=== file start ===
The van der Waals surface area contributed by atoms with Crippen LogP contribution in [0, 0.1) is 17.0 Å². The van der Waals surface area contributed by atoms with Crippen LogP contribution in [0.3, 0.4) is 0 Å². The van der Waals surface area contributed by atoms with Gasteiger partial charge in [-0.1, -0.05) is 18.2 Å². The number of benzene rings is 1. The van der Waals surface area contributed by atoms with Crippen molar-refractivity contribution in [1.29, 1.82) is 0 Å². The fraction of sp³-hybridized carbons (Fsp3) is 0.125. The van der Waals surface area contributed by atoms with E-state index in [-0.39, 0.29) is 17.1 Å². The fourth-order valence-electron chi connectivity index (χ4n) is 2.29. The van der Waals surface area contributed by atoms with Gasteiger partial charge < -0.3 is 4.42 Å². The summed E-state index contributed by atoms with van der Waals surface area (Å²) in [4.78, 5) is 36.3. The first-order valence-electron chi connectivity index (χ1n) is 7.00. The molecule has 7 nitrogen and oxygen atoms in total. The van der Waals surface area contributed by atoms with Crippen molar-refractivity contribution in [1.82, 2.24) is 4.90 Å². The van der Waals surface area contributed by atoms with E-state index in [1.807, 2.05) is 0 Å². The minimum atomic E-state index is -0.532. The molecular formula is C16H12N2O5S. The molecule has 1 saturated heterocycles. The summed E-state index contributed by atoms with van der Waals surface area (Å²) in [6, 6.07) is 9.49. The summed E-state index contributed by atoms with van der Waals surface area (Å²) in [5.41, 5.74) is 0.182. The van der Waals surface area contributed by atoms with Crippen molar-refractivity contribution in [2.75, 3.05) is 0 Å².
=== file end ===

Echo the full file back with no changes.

The van der Waals surface area contributed by atoms with Crippen LogP contribution in [0, 0.1) is 17.0 Å². The van der Waals surface area contributed by atoms with Crippen LogP contribution in [0.3, 0.4) is 0 Å². The van der Waals surface area contributed by atoms with Gasteiger partial charge in [-0.1, -0.05) is 18.2 Å². The number of benzene rings is 1. The van der Waals surface area contributed by atoms with Crippen molar-refractivity contribution in [1.29, 1.82) is 0 Å². The fraction of sp³-hybridized carbons (Fsp3) is 0.125. The van der Waals surface area contributed by atoms with E-state index in [-0.39, 0.29) is 17.1 Å². The fourth-order valence-electron chi connectivity index (χ4n) is 2.29. The van der Waals surface area contributed by atoms with Gasteiger partial charge < -0.3 is 4.42 Å². The summed E-state index contributed by atoms with van der Waals surface area (Å²) in [4.78, 5) is 36.3. The first-order valence-electron chi connectivity index (χ1n) is 7.00. The molecule has 7 nitrogen and oxygen atoms in total. The van der Waals surface area contributed by atoms with Crippen molar-refractivity contribution in [1.82, 2.24) is 4.90 Å². The van der Waals surface area contributed by atoms with E-state index in [1.807, 2.05) is 0 Å². The minimum atomic E-state index is -0.532. The molecular formula is C16H12N2O5S. The molecule has 1 saturated heterocycles. The summed E-state index contributed by atoms with van der Waals surface area (Å²) in [6, 6.07) is 9.49. The summed E-state index contributed by atoms with van der Waals surface area (Å²) in [5.41, 5.74) is 0.182. The van der Waals surface area contributed by atoms with Crippen molar-refractivity contribution in [2.75, 3.05) is 0 Å².